Sister Katie

Sister Katie

by Doris Hunt-Jorden

Paperback

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Product Details

ISBN-13: 9781418440152
Publisher: Authorhouse
Publication date: 05/21/2004
Pages: 294
Product dimensions: 6.00(w) x 9.00(h) x 0.66(d)

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Sister Katie 5 out of 5 based on 0 ratings. 6 reviews.
Guest More than 1 year ago
Sister Katie is the kind of book you can't put down and yet don't want to end. This stunning and remarkable novel tells the story of a courageous African American woman, Sister Katie, and her teenage daughter, Margaret, struggling to survive in a segregated small town in Missouri in the 1930s. Margaret has been given an inheritance to further her education because of her mother's spiritual assistance to the ailing and most powerful white man in the county. When the man dies, his son, J.T., plots to take back Margaret's inheritance. What ensues is an unforgettable battle between J.T. and Katie that makes her one of the most memorable heroines in American literature. The author, Doris Hunt-Jorden, reveals the complexities of segregated life: relationships formed in childhood that segregation forces apart during adolescence and adulthood, and greed and cruelty that stem from unchecked power and unfounded beliefs in racial superiority. Hunt-Jorden understands how the force of racism tries to destroy the beauty of a mother-daughter relationship and to undermine the importance of place and roots in African American life. This novel is so well crafted and so powerful a story, I have assigned it to my graduate and undergraduate fiction writing students as a model of excellent writing and storytelling. Following in the tradition of William Faulkner and Zora Neale Hurston, Hunt-Jorden's language is replete with vivid imagery and dialogue that is as honest as it is poetic, drawing upon the oral traditions and folk expressions of both the African American and white communities in 1938 Missouri. As a member of the American Association of University Women, I was delighted when their book club followed my suggestion to select Sister Katie for their March 27, 2006 read.
Guest More than 1 year ago
I found Sister Katie to be a novel whose characters and story haunt your mind long after you close the book. Doris Hunt-Jorden brings to life with breathtaking vividness the violent struggle that erupts in the white and black communities of the small town of Bennettsville, Missouri in the 1930s over money left by a white man to Sister Katie¿s daughter Margaret for her education. Sister Katie is a chilling page-turner grounded in black and white history. Through Hunt-Jorden¿s masterful writing we see, breathe, smell and experience as if we were in the story each moment ourselves. The human capacities for evil and for heroism ring with truth in Sister Katie, truth we need to contemplate for our own times. But Sister Katie also brings an unexpected and fabulous literary reward I have not seen anywhere since Zora Neale Hurston: the combining of the voice of a contemporarily-educated black storyteller with the characters¿ authentic black southern speech circa the 1930s. Don¿t miss owning this remarkable novel.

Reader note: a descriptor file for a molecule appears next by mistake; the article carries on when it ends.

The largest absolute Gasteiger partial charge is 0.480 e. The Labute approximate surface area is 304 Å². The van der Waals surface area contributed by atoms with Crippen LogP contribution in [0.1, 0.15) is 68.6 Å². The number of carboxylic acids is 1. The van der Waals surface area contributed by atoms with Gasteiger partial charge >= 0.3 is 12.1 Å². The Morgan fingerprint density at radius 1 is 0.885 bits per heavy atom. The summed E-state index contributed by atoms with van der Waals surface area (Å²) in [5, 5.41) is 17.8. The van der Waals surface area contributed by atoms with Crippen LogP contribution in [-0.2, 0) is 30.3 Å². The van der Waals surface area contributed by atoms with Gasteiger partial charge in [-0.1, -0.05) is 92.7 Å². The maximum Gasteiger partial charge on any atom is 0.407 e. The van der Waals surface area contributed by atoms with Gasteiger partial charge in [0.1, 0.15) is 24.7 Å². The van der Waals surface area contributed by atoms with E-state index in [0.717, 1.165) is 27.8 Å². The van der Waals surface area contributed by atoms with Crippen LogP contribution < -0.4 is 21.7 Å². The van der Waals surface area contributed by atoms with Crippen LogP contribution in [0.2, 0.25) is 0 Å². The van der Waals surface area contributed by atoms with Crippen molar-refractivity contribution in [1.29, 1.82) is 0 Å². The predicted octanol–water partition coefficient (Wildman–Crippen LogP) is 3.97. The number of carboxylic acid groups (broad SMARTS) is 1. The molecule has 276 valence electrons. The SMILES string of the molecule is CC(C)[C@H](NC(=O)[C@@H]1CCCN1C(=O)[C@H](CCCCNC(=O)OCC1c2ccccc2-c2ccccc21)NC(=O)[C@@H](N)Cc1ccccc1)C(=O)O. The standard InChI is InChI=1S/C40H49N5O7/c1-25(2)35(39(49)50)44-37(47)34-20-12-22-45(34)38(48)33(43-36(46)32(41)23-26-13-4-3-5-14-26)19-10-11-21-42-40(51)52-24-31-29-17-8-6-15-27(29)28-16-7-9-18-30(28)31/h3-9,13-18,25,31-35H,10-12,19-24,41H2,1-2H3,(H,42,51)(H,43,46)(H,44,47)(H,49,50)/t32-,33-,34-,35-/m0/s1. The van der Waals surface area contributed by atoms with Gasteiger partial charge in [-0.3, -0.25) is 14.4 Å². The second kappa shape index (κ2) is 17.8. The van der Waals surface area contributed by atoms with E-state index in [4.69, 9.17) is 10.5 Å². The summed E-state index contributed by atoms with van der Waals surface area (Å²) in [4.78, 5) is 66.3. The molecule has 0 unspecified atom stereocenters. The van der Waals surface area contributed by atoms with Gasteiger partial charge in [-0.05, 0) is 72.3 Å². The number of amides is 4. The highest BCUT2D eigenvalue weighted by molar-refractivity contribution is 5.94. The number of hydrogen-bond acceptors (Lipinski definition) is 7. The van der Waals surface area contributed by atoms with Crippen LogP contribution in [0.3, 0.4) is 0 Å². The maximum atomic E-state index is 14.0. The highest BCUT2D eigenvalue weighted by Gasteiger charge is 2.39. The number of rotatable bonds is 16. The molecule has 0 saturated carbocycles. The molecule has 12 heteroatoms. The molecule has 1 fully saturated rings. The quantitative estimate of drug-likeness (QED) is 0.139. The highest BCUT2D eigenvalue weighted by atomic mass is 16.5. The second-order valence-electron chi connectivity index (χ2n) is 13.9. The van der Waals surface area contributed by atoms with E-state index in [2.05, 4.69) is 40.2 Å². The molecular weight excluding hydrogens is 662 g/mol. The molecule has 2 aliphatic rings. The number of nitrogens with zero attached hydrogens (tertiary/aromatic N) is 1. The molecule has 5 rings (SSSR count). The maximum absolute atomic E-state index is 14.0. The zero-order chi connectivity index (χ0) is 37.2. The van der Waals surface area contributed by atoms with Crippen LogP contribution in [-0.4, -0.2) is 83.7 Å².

Guest More than 1 year ago
From the very beginning, I was drawn into this intense tale of the trials of an African American family in the South during the early years of the last century. The author skillfully develops several subplots in this emotional tale, effectively recreating the feeling of the period. I could not put this book down. I highly recommend it!
Guest More than 1 year ago
This book is a must read. Anyone who has never experienced the racism that existed in the South, will walk away from this book with a new perspective on what is what like to be black and live in the South!
Guest More than 1 year ago
This book had the passion that could be felt deep in your soul. If you could associate yourself with the way that Blacks were treated in the South, you know what I mean. The writing put you in the character's position. You felt it! The awesome discriptions in the scenrio placed you there. Sister Katie should be adopted into a screenplay that would make a outstanding movie or theater performance. It also is a good source for the U.S. History and Afro American History classes that would deplict the time era. A must read.
Guest More than 1 year ago
Anyone that has lived in or visited the south can relate to this story of a small southern town's racial tension and the love of a mother for her daughter. The mother's attempts to protect the child from the types of issues that she herself endured while trying to get the daughter to understand and realize the reality of the situation and the times as they are (were). Very interesting reading.